High above the city stands the Christ the Redeemer statue, one of the New 7 Wonders of the World. Completed in 1931, it stands 38 meters (120ft) and is perched on Corcovado peak 700m (2,300ft) above the crowded metropolitan area of 11.8 million. Though it is a large statue an impressive atop Corcovado, its appeal comes from its pose. It is a cross triumphant -- a statue that hints at the cross but emphasises the grace filled Christ -- the one who forever stands with arms open to all.

Saturday, April 25, 2009

Cleaving to the Cross



Printed in England, this Raphael Tuck & Sons "Oilette" is labeled "Easter Postcara (sic) No. 23." Used as an Easter greeting card, it is addressed to a Mrs. Adam Brown in Durham Canada. The addresser is A & GW Brown. The message reads: "How have you folks stood the winter, all well I hope. We are well. Hope you may have a fine time Easter..." The post mark over the green one cent stamp is obscured. On the face of the card at the bottom is hand written, "A Joyful Easter." The word "Faith" is also clearly visible. I think it was the name of the art compostion.


Today these turn of the century images seem melodramatic but I like the drama and tension of this one anyway. Labeled "Faith" on the bottom left, it was meant to illustrate the struggles of the faithful against the storms and tides of life. While clinging to the rock solid cross, this bride of Christ keeps her eye on the heavenly light above. In classic art the cross symbolizes suffering. To Christians, the cross is a symbol pregnant with meaning: of Jesus' suffering, of a believer's struggle and suffering in this life and the bridge of redemption over earthly sin to perfection in heaven.


Saturday, April 18, 2009

Crucified Jesus Sold on Auction Block

Like an empty Easter tomb, this sculpture of Christ has disappeared.

This post card shows the crucifixion scene, one of more than 30 biblical scenes, once known as the Biblical Gardens in the Wisconsin Dell's area. The statues were carried away by an army of evangelical youth in the summer of 1997. The 3/4 scale to life sculptures were bought by the Commission on Youth Services and WELS Lutheran's For Life. The groups planned to use the biblical scenes for publicity photos, videos and dramatic displays. All the statues were purchased for $5,000 dollars, according to WELS.

Here you can find one man's account of carrying off the statues, including Jesus on the cross.

This card, published by Dells Photo Service of Dells, Wisconsin, is one of thousands documenting the tourist attractions, both natural and man-made, that awaited families from the American Midwest. The photo credit goes to John A. Trumble. The card locates the Biblical Garden sculptures between Wisconsin Dells and Lake Dalton, Wisconsin, on Highway 12. The area is a popular summer vacation destinations for residents of Chicago, Milwaukee, and Minneapolis.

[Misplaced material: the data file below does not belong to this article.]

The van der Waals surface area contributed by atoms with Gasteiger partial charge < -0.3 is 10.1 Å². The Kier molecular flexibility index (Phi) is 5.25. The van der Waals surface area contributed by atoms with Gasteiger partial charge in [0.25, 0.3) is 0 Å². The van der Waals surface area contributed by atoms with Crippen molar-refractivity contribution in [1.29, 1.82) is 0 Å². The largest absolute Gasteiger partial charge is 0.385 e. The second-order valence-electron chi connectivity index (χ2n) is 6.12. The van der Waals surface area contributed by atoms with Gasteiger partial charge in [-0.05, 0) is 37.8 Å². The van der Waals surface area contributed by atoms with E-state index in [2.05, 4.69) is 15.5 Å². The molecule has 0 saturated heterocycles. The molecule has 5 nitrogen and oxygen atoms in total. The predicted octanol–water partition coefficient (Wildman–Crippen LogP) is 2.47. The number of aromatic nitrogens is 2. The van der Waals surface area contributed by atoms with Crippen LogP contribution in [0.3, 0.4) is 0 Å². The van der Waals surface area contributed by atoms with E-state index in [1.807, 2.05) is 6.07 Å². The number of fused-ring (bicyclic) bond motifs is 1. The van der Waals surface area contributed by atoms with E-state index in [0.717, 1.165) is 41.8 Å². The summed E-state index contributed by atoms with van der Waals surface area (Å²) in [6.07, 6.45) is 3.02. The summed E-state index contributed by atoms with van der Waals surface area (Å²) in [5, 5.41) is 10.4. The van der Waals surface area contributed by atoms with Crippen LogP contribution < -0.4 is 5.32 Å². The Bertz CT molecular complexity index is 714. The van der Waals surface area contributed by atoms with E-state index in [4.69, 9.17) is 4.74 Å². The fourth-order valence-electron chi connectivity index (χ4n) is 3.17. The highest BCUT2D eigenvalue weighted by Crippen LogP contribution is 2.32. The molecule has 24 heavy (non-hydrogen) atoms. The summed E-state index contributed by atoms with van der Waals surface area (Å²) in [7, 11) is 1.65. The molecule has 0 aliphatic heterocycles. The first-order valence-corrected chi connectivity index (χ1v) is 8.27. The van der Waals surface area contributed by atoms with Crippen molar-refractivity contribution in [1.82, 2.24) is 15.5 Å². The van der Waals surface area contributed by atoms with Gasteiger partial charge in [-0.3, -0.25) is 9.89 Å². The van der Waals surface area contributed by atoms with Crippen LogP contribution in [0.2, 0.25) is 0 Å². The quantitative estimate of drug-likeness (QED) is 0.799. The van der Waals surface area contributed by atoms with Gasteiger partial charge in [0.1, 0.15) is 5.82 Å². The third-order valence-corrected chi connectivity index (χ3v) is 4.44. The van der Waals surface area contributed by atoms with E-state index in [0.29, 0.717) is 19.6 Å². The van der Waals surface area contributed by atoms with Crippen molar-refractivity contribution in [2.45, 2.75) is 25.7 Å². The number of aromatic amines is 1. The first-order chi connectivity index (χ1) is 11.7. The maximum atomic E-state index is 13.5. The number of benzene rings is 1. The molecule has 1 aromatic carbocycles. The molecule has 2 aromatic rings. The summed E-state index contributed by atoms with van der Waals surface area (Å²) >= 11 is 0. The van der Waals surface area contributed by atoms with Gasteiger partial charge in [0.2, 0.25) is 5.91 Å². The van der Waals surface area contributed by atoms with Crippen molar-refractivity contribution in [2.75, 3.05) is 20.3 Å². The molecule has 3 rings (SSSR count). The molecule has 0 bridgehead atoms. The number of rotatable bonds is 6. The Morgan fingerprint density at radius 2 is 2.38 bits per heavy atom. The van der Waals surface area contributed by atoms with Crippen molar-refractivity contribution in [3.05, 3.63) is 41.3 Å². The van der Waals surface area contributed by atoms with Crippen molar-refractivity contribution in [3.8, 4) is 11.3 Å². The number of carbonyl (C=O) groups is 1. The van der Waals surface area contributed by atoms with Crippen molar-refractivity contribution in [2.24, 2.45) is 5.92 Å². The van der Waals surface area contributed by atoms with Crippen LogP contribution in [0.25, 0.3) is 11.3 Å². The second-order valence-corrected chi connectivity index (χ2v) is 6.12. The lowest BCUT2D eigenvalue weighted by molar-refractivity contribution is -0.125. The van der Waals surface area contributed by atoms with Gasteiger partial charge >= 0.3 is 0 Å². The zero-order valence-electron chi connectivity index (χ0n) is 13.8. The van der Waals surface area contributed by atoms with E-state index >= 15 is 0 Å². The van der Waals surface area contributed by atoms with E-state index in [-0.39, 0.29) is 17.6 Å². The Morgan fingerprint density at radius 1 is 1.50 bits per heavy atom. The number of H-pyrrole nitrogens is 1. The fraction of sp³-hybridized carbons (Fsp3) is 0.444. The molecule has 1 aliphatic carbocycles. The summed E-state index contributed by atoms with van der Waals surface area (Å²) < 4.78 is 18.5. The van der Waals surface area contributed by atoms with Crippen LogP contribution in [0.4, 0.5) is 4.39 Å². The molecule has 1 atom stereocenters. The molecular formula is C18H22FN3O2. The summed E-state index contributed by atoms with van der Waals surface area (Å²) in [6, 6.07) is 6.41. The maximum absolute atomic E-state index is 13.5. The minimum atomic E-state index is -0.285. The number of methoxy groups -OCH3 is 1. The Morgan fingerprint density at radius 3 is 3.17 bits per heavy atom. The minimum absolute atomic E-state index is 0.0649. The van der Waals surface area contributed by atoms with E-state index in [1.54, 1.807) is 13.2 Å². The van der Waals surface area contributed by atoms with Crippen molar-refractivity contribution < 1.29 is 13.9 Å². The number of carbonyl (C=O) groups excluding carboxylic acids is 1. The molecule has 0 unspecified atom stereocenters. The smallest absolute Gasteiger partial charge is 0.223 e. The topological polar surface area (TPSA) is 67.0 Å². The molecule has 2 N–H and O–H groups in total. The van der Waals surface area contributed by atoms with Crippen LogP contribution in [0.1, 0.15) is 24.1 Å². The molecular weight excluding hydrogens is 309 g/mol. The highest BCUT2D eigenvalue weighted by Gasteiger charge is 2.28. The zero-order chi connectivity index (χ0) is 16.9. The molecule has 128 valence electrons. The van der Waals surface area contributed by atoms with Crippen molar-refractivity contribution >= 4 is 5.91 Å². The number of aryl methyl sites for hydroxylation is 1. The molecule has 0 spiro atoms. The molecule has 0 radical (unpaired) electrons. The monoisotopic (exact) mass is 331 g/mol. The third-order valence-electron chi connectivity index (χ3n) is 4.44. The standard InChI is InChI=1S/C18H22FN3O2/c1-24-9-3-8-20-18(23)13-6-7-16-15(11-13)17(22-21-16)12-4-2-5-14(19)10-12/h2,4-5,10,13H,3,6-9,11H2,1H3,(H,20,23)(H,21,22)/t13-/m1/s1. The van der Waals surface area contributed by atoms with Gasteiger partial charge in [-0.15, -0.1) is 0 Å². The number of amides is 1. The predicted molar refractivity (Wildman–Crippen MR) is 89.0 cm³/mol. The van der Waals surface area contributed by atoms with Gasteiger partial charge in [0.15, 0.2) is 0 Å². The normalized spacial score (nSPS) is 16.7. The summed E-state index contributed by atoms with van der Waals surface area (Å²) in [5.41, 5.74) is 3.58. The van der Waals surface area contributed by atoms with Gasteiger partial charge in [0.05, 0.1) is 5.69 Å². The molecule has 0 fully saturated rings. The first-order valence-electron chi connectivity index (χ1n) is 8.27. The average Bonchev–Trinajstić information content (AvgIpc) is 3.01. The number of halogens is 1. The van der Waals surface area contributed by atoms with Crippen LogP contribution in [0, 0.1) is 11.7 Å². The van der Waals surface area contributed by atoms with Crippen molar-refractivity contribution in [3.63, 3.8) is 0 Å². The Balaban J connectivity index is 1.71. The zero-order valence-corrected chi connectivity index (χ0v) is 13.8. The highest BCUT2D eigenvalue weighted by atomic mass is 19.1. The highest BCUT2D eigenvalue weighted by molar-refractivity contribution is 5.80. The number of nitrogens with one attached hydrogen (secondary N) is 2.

Sunday, April 12, 2009

Petoskey's Underwater Crucifix



There is one crucified Christ that endures each Easter submerged in the icy waters of Lake Michigan. Only once a year is he saved from obscurity and curiously that is usually around Valentine's Day.


Few know or will tell you where the underwater crucifix is located but it lies not far off shore from the Northern Michigan city of Petoskey. It is west of the city's picturesque waterfront waterfall, several hundred yards off shore. Despite the development and beautification of Petoskey's waterfront in the past 20 years, the location of the underwater crucifix is not marked. If you can find a local willing to tell you where it is, you can either view it by rowing a boat over it on a calm day or don scuba gear in the summer and dive to it.

The best time for viewing is winter. Once a year, usually around Valentine's Day, volunteers clear a path across the ice to the location. A hole was cut in the ice and lights placed underwater to illuminate the crucifixion in the dark waters this past year. You can find out more about the underwater crucifix by reading this article in the Petoskey News-Review, the local daily newspaper.

The crucifix was first submerged in 1962 and moved to its current location in the early 1980's. It is dedicated to all who have perished in the water. It is believed to be the only submerged crucifix in fresh water.

Sunday, April 5, 2009

Indian River's Crucified Christ


In April I am featuring a few post cards of the crucifixion of Jesus Christ. To begin, I recall a site near my former home in Northern Michigan -- the 7- ton bronze cast of the crucified Jesus that hangs from a 55-foot tall redwood cross in Indian River, Michigan. I remember visiting the gift shop there but not the massive cross. I bought this card there. Why I didn't visit the cross is lost in time, thus another mystery.

The cross, located in the Cross In The Woods Catholic Shrine, was erected in 1954. The sculpture was created by Marshall M. Fredericks and added to the wood cross in 1959. The sculpture measures an impressive 22 feet wide and 31 feet high.

An impressive picture of the crucifix, taken from beneath the sculpture, can be seen over at Scott Richert's Catholic Blog.

Each year thousands of people visit The Cross In The Woods, not only to view the stunning crucifix but also to attend outdoor Mass. On the grounds one can visit the All Faiths Gift Shop, statues of St. Francis of Assisi, St. Peregrine (the Cancer Saint), Our Lady of the Highway and the 14 Stations of the Cross.

The grounds are also the site of the world's largest Nun Doll Museum.

To see the doll museum click on these links: http://www.crossinthewoods.com/museum.htm and

http://www.fishweb.com/maps/cheboygan/indianriver/shrine/page3.html

In 1964, Sally Rogalski's donated 230 dolls to the Shrine with the only instruction, "that no admission charge would ever be asked, so that people, rich and poor alike, would be able to see them". Sally wanted to document the traditional habits of American nuns to preserve the rich history of the Catholic Church and what were once every day folk dress of Europeans. Today the museum has 525 dolls.